Post by: W6EM on November 24, 2017, 10:39:16 AM
While popsicle sticks are cheap, there are some materials that can be used that may not be quite as cheap, but fare far better outside.

For one thing, parrafin wax begins to melt at 99F, which on a hot summer day willmelt it off/out of the wood.  And, wood will wick up moisture from humid air and rain.  Commercial VHF collinear antenna manufacturers use beeswax to hold the elements vertically, inside fiberglass tubing as beeswax melts at a much higher temperature. 

Here's a link that will allow you to calculate the characteristic impedance of what you construct, and has a really good suggestion for cheap ladder insulators.  Black polyethylene irrigation tubing.  It is sold in coils at most hardware/landscape suppliers.  Using black zip ties to hold the wire against the short pieces of cut tubing also is a good way to anchor the wires to the short pieces.

If you still want to use the wood, soak and coat them thoroughly with black epoxy marine paint.  Much better in humid environs.

73.

Lee



Title: RE: Ladder line using popsicle sticks
Post by: W6EM on November 24, 2017, 03:49:46 PM
Oops, I left out the link......

http://hamwaves.com/zc.circular/en/index.html



Title: RE: Ladder line using popsicle sticks
Post by: K8AXW on November 24, 2017, 06:47:42 PM
If I was going to go to all of that  trouble I'd follow the previous hints, (Pick one) but I would also soak the sticks in melted (some have said boiling - be careful of burns and it lighting off!)  paraffin to make it weatherproof. 

This is what many old times did for their 600 ohm ladder line.


Title: RE: Ladder line using popsicle sticks
Post by: N7EKU on November 24, 2017, 07:30:28 PM
Hi Ed,

Since the wire will have the same insulation whether it is zipped together as it comes, or separated by the sticks, the loss won't be any different I think.  Just the impedance of the line will change.  Zipped it will probably be something like 100 ohms and with 1" sticks maybe 300 ohms.  Of course the loss would change if the line was wet though as the wet lines together would cause changes in impedance and increased losses.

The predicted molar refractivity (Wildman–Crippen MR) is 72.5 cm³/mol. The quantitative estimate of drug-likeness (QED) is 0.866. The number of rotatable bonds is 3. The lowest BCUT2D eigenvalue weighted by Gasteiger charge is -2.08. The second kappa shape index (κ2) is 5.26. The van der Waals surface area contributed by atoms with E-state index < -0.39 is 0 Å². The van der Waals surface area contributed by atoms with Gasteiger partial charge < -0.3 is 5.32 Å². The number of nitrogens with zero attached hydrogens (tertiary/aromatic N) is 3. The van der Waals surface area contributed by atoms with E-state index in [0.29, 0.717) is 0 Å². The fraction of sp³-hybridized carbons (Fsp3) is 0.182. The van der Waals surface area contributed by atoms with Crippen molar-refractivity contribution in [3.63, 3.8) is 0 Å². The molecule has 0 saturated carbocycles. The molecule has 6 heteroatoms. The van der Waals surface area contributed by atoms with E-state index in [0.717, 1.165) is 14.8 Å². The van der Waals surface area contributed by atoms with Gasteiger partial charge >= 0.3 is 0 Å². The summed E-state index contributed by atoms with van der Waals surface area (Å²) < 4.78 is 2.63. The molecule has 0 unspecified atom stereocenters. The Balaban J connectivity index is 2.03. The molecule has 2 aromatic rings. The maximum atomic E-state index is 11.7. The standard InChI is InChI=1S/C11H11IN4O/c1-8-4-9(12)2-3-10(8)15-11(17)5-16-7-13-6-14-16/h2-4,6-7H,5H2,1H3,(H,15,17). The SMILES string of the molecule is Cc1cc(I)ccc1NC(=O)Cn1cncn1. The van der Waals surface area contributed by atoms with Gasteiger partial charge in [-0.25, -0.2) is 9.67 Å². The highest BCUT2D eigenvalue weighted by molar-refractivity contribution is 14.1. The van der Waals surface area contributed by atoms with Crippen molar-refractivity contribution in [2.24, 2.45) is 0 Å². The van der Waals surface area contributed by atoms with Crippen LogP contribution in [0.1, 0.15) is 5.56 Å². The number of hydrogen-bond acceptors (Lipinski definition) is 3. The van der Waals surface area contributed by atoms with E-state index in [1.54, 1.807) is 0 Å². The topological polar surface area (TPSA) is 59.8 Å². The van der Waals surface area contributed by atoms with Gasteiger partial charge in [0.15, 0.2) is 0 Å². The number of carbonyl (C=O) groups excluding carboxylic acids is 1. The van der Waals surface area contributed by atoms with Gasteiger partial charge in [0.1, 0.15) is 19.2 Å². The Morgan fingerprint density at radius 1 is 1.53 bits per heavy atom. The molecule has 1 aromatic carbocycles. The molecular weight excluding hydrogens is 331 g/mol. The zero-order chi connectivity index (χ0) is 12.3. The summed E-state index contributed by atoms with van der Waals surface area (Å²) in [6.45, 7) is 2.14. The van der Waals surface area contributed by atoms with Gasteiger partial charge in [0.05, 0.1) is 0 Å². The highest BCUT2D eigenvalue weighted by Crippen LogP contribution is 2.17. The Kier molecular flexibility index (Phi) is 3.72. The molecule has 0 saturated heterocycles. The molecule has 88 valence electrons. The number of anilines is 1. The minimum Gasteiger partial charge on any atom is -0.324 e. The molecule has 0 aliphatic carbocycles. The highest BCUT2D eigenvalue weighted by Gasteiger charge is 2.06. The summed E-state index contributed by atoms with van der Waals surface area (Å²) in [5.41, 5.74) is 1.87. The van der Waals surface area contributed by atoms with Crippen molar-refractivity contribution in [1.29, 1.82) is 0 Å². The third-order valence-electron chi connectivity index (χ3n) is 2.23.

Probably RG-174 would give the same or less loss if running a halfwave dipole antenna.

I would just choose this sticks method if you specifically needed a certain higher line impedance or if you were considering to operate with wet lines.  I think the wax would make the sticks last as long as the wire would since you are just operating portable.  Sure hot sun may melt the wax, but it wouldn't suddenly cause it to separate itself from the wood.  The fibers and pores of the wood would tend to hold the wax well I think.  Of course you could use candle wax or beeswax too.  Tung oil or linseed oil would probably work well too.

Good luck and have fun :-)


Mark.


I'm about to try something absolutely crazy.

I just cut 25 popsicle sticks up into pieces 2 inches (50mm) long. I'm going to make holes in them which will friction-fit onto insulated wire. I'm not sure what wire I want to use yet, but it will likely be wire with soft, pliable insulation like speaker wire.

Once that happens, I'm going to dunk them all into a bath of melted wax so they are sealed. I can melt a big pot of wax and dunk them all at once. Then, I'll string them onto wire to make a 25 foot run of ladder line. The result will be a roll that will be easily usable in the field, with a QRP radio. The feed line is going to be extremely low-loss and work with a doublet to force as much of a 5w signal into the air.

I'm also sure these won't last forever. The wood is not excellent quality (for the price of a bag of popsicle sticks, I'm not expecting much). This is an experiment to see how long they work, as well as how well the twin-lead performs.

Ed AE7TE



Title: RE: Ladder line using popsicle sticks
Post by: ZENKI on November 24, 2017, 08:24:56 PM
Find an electronics manufacturer or PCB maker near your location.

When people get PCB boards made they come in panels that are broken apart after parts placement. These are fiberglass or G10 epoxy boards with an excellent mask coating.

These remains are like popsicle sticks but will  see you into the grave. Another good thing about them is that they are light, UV and waterproof. I have not found a better spreader yet.

I'm about to try something absolutely crazy.

I just cut 25 popsicle sticks up into pieces 2 inches (50mm) long. I'm going to make holes in them which will friction-fit onto insulated wire. I'm not sure what wire I want to use yet, but it will likely be wire with soft, pliable insulation like speaker wire.